John Müller, Webmaster Trend-Analyst, Google Schweiz

The Web is not a text corpus, the Web is a place where we find information and services. A picture, a video, an Excel spreadsheet is also content, and they will perform well on Google when they best match the search intention.

A useful product description like TripAdvisor does:

88% of the keywords for this URL are ranking on Google first page. Do you see a 300 words text average with a keyword density of 3%? A standard SEO content does not exist.

As SEO, you know that not everything what you are publishing in your Website is going to rank well on Google, but a good indicator for SEO performance would be when 30% or more of your content is ranking on Googles first page:

A customer obsessed company matching customers needs:

A simple list of the Top Rated Movies is also content which can perform pretty well on Google:

An exceptional example for high performance content is Wikipedia where 59,74% of all keywords are ranking on Google’s first page (60%!):

Following Neil Patels recommendations of blogging to perform on Google like Wikipedia does, you will need to write 34,159,536 long articles which it would takes you only 7,798 years. Have fun!

Donkeys vs Unicorns

Larry Kim explained that he published over 300 post at his last company’s blog and that just 8 of them performed well. He called them the “Unicorn Content“ that ranks high on Google and blows out key performance indicators:

The fact is that Neil’s website has a good visibility index, so what are the Unicorns of this Domain? Here are some good examples of URLs with more than 35% of keywords ranking on Google’s first page results:

As the examples above show, from Wikipedia, Amazon, TripAdvisor and IMDB, the content is focused on the search intention, the content is timeless, the content is regularly being updated, it has a good UX, allows the user go deeper with internal links and it satisfies the user.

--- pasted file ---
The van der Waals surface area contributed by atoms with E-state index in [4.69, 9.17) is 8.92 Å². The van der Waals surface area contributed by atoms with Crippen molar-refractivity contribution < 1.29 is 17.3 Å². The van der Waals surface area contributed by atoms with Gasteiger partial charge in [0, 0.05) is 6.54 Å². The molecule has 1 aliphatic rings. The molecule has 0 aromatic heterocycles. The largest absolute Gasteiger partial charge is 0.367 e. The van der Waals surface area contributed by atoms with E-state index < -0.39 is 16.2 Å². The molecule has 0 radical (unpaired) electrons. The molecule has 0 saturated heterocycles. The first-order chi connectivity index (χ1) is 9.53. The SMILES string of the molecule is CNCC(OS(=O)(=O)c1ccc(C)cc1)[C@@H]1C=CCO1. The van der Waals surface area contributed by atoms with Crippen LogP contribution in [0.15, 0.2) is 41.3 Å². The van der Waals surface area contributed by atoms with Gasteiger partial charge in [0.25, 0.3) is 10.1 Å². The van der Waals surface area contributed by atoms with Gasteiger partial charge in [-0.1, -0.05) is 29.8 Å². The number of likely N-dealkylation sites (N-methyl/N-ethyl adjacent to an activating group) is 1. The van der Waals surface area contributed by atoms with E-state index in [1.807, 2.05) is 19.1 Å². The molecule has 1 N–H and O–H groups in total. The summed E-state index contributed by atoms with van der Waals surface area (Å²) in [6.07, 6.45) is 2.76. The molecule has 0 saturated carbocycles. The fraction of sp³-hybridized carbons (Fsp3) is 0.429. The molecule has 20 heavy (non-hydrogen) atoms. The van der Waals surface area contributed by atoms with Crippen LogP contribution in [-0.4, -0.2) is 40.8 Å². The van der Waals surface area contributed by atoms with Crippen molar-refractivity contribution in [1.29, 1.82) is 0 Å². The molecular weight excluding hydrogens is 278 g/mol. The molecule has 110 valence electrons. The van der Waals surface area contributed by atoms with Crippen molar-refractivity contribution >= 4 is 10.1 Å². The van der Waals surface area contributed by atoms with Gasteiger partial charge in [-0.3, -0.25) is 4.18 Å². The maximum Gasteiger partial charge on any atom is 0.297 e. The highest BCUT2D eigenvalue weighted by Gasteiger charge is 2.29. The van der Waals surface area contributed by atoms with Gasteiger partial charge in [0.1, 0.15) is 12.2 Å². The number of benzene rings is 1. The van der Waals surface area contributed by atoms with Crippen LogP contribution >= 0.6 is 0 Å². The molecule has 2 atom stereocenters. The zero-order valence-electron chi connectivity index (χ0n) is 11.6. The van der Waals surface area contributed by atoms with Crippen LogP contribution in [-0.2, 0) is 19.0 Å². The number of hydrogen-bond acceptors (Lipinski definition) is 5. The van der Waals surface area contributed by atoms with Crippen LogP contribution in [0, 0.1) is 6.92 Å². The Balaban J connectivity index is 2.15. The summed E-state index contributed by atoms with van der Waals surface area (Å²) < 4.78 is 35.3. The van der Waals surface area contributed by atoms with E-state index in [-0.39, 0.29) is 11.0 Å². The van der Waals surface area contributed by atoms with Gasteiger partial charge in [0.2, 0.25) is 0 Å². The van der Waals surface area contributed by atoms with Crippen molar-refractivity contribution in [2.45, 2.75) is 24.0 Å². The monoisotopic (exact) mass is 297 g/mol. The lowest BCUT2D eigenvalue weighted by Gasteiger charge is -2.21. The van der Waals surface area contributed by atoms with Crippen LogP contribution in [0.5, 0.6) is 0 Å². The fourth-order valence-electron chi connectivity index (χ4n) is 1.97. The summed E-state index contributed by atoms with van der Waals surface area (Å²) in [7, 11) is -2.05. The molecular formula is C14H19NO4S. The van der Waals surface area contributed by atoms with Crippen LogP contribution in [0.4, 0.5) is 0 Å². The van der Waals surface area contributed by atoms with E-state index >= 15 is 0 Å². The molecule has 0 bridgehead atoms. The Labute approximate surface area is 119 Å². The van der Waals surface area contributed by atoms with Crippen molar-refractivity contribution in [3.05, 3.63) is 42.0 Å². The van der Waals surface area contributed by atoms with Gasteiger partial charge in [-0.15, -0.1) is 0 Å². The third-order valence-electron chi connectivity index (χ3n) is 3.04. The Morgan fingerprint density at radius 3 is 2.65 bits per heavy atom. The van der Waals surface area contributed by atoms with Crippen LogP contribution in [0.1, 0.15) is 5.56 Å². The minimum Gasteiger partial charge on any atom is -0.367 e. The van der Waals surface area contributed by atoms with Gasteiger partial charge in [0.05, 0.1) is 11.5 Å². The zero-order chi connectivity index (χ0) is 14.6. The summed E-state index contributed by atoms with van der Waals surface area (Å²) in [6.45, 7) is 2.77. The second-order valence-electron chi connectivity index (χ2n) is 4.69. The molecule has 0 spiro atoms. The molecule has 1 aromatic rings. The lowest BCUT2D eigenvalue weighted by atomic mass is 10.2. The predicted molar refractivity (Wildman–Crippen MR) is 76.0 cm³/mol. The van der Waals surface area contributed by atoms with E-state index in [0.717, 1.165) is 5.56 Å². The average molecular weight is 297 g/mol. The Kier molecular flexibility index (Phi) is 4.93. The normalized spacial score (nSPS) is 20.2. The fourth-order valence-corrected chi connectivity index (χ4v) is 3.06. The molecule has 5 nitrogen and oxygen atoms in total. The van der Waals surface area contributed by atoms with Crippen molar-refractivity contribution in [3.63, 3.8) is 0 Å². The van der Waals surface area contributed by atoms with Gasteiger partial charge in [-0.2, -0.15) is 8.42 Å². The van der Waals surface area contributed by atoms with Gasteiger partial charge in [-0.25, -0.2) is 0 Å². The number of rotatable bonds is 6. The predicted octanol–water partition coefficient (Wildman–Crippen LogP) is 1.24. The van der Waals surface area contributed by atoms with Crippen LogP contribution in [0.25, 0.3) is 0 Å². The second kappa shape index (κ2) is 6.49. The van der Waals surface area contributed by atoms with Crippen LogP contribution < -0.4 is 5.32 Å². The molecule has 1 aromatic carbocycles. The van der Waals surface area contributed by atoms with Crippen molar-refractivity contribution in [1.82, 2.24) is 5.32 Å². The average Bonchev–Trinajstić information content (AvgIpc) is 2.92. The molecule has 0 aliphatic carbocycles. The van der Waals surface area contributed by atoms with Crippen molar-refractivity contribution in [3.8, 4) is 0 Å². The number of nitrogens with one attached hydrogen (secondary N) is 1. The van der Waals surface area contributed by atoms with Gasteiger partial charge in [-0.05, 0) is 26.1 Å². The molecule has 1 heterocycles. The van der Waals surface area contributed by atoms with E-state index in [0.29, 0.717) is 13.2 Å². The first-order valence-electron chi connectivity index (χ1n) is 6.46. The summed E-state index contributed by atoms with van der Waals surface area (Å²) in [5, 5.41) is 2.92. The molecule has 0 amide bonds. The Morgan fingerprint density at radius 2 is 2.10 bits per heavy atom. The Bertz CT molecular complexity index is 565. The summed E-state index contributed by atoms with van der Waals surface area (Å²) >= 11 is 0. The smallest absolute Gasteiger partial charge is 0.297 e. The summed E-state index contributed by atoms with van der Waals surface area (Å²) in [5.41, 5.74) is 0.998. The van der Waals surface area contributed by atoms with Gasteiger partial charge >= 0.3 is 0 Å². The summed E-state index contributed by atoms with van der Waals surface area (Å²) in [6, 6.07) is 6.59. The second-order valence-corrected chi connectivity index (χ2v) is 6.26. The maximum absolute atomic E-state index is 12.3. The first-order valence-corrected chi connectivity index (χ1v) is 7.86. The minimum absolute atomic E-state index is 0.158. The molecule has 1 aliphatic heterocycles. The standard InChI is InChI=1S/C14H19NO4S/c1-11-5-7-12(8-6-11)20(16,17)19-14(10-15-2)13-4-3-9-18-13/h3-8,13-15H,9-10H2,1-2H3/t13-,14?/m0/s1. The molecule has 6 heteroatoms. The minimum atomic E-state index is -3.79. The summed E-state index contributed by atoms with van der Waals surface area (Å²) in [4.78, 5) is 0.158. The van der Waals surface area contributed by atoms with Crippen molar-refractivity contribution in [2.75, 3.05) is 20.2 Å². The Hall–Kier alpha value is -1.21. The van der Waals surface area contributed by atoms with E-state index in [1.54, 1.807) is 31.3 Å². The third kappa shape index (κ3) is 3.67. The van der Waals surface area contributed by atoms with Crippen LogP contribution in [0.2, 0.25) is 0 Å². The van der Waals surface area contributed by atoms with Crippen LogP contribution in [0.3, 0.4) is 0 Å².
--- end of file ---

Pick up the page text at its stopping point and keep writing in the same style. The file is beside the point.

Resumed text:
Where the quality of the content is concerned, we can’t comment. Taste is a personal thing.

I hope you enjoyed these thoughts.

Related posts
28. August 2018, 17:46

Juan, with your example of Neil’s “convenient-content-marketing-tools” blog post, I’m not sure it matters that it doesn’t rank, because he has another article that ranks for “content marketing tools” and even has the snippet.

Mic Sumner   
29. August 2018, 13:33

So, does this boil down to: don’t let your users click the back button, after they land on your search listing? ??

Kind regards,

29. August 2018, 13:39

Great article. However, I contradict with a few points here.

Taking examples of brands like TripAdvisor and IMDB doesn’t make any sense. If Google doesn’t show IMDB for “top rated movies”, it will hit Google more than IMDB, that’s a stronger reason, despite no SEO update in the recent past, it can still manage to be there.

Vandredi Lawadi   
29. August 2018, 16:15

Mind-blowing explanation. Now I see clearer. Thanks for the information.

29. August 2018, 18:08

Is “percentage of keywords ranking on the first page” a good measure of SEO success?